This week, we will celebrate Rosh Hashanah – the Jewish New Year. When Colin was just a baby, I remember being so excited about creating new family traditions as a family, entering this new phase in our lives where we would shake up our family routines and add fresh child-centric activities to a stale routine of family dinner -> attend synagogue -> family dinner.
Then we woke up in late September, realized we had an adorable blob of a four month old who wouldn’t notice in the least if we were doing crafts, baking special treats, or reading unique-to-the-holiday books. We dragged C along with our typical routines, meandered in our sleep-deprived state through the motions of the Jewish High Holidays, and resolved to make a better effort the next year. And of course, twelve months raced by and we found ourselves faced with a 16 month old who had a rigid nap schedule, an extremely early 6 pm bedtime and so much mobility that the idea of sitting still for a story or focusing long enough for a craft was so pie-in-the-sky that I laughed at the idea of doing anything to celebrate. We skipped the synagogue part, we skipped family dinner, we really skipped all of it.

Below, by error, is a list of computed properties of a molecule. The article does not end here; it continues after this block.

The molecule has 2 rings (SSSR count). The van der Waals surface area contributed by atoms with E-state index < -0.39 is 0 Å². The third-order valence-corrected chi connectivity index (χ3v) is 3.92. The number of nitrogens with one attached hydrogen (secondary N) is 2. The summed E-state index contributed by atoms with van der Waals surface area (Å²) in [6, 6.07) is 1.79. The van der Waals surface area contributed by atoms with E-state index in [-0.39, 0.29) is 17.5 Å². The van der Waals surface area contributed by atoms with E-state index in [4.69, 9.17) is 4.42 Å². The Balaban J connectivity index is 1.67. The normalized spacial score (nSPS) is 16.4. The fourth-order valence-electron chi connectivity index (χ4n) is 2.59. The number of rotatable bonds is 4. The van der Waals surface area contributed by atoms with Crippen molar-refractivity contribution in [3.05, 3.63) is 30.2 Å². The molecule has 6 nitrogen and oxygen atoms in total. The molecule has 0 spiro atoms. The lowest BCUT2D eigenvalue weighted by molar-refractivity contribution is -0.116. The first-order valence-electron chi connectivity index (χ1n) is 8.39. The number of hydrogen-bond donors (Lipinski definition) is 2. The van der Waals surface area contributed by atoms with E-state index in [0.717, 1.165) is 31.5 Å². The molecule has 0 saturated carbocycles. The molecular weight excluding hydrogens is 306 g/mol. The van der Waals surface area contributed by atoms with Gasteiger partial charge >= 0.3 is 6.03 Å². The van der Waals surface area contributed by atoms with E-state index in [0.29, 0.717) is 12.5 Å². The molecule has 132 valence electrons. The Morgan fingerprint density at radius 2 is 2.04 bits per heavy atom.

So this year, we are resolving to do things a bit differently. First, we aren’t traveling home to Ohio this year for Rosh Hashanah, so the traditions automatically will be different. Plus at two-and-change, Colin is a ball of energy, but he’s able to focus long enough for a simple craft or baking project. Another bonus that comes with age is that his one nap routine is definitely conducive to going to synagogue as a family, and he’s starting to understand the concept of celebrating holidays (this kid would celebrate his birthday daily if it meant presents and cake…oy). Here are some of the things I’m hoping to incorporate into our new set of traditions:
1) Big family dinners. We rarely are able to sit and eat together as a family, because of Mr. C’s hectic work schedule. This year, I hope to sit around the table with no screens visible and eat a delicious dinner together. We’ll see if anyone else is around to join us for these dinners – our family isn’t local, but you never know if we’ll have friends around who want to share the fun. I’d like to have the kind of home where all feel welcome to join when they don’t have anywhere else to celebrate.